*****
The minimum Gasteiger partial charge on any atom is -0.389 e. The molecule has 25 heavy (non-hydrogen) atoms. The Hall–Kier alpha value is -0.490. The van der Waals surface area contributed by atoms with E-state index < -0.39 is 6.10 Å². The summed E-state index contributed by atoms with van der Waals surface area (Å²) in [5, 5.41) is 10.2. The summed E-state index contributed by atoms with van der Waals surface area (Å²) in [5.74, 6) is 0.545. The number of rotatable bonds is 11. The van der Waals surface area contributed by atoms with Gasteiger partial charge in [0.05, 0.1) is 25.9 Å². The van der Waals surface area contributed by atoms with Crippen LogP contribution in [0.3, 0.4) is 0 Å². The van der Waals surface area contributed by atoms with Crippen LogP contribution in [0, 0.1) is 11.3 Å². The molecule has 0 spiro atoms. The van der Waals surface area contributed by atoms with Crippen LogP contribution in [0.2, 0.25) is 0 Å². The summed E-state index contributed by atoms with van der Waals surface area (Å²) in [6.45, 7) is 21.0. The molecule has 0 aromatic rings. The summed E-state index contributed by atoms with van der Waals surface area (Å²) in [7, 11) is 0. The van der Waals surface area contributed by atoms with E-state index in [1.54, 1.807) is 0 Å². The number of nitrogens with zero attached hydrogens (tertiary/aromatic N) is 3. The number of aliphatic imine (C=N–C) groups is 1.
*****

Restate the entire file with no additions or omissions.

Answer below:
The minimum Gasteiger partial charge on any atom is -0.389 e. The molecule has 25 heavy (non-hydrogen) atoms. The Hall–Kier alpha value is -0.490. The van der Waals surface area contributed by atoms with E-state index < -0.39 is 6.10 Å². The summed E-state index contributed by atoms with van der Waals surface area (Å²) in [5, 5.41) is 10.2. The summed E-state index contributed by atoms with van der Waals surface area (Å²) in [5.74, 6) is 0.545. The number of rotatable bonds is 11. The van der Waals surface area contributed by atoms with Gasteiger partial charge in [0.05, 0.1) is 25.9 Å². The van der Waals surface area contributed by atoms with Crippen LogP contribution in [0.3, 0.4) is 0 Å². The van der Waals surface area contributed by atoms with Crippen LogP contribution in [0, 0.1) is 11.3 Å². The molecule has 0 spiro atoms. The van der Waals surface area contributed by atoms with Crippen LogP contribution in [0.2, 0.25) is 0 Å². The summed E-state index contributed by atoms with van der Waals surface area (Å²) in [6.45, 7) is 21.0. The molecule has 0 aromatic rings. The summed E-state index contributed by atoms with van der Waals surface area (Å²) in [7, 11) is 0. The van der Waals surface area contributed by atoms with E-state index in [1.54, 1.807) is 0 Å². The number of nitrogens with zero attached hydrogens (tertiary/aromatic N) is 3. The number of aliphatic imine (C=N–C) groups is 1.